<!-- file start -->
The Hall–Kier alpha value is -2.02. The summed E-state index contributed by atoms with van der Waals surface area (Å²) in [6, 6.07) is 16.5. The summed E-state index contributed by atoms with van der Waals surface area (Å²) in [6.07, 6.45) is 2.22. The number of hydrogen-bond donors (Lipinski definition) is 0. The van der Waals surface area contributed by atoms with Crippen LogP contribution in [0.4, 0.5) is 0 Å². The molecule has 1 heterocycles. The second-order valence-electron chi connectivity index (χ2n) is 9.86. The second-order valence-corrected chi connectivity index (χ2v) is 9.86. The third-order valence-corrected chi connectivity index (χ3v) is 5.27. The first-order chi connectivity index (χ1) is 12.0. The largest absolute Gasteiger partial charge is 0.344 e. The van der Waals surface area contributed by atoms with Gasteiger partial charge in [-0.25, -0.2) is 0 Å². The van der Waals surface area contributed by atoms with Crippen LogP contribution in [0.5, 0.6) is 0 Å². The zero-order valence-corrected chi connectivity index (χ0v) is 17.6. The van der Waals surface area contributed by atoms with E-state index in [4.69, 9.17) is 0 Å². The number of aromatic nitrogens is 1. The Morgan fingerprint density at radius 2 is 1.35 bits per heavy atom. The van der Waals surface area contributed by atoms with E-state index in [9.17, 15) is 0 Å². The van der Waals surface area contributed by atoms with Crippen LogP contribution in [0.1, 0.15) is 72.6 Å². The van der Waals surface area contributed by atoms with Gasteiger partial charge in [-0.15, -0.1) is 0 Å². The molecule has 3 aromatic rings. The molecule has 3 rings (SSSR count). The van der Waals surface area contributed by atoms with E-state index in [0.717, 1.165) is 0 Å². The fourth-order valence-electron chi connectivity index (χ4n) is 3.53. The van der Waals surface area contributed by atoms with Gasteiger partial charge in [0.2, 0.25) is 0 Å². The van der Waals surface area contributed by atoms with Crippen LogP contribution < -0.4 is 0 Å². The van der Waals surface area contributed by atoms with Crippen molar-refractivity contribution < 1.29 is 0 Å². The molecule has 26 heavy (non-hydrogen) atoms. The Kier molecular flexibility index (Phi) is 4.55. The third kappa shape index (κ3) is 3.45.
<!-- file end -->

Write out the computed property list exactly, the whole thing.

The Hall–Kier alpha value is -2.02. The summed E-state index contributed by atoms with van der Waals surface area (Å²) in [6, 6.07) is 16.5. The summed E-state index contributed by atoms with van der Waals surface area (Å²) in [6.07, 6.45) is 2.22. The number of hydrogen-bond donors (Lipinski definition) is 0. The van der Waals surface area contributed by atoms with Crippen LogP contribution in [0.4, 0.5) is 0 Å². The molecule has 1 heterocycles. The second-order valence-electron chi connectivity index (χ2n) is 9.86. The second-order valence-corrected chi connectivity index (χ2v) is 9.86. The third-order valence-corrected chi connectivity index (χ3v) is 5.27. The first-order chi connectivity index (χ1) is 12.0. The largest absolute Gasteiger partial charge is 0.344 e. The van der Waals surface area contributed by atoms with Gasteiger partial charge in [-0.25, -0.2) is 0 Å². The van der Waals surface area contributed by atoms with Crippen LogP contribution in [0.5, 0.6) is 0 Å². The zero-order valence-corrected chi connectivity index (χ0v) is 17.6. The van der Waals surface area contributed by atoms with E-state index in [4.69, 9.17) is 0 Å². The number of aromatic nitrogens is 1. The Morgan fingerprint density at radius 2 is 1.35 bits per heavy atom. The van der Waals surface area contributed by atoms with E-state index in [9.17, 15) is 0 Å². The van der Waals surface area contributed by atoms with Crippen LogP contribution in [0.1, 0.15) is 72.6 Å². The van der Waals surface area contributed by atoms with Gasteiger partial charge in [-0.15, -0.1) is 0 Å². The molecule has 3 aromatic rings. The molecule has 3 rings (SSSR count). The van der Waals surface area contributed by atoms with E-state index in [0.717, 1.165) is 0 Å². The fourth-order valence-electron chi connectivity index (χ4n) is 3.53. The van der Waals surface area contributed by atoms with Gasteiger partial charge in [0.2, 0.25) is 0 Å². The van der Waals surface area contributed by atoms with Crippen LogP contribution < -0.4 is 0 Å². The van der Waals surface area contributed by atoms with Crippen molar-refractivity contribution < 1.29 is 0 Å². The molecule has 26 heavy (non-hydrogen) atoms. The Kier molecular flexibility index (Phi) is 4.55. The third kappa shape index (κ3) is 3.45.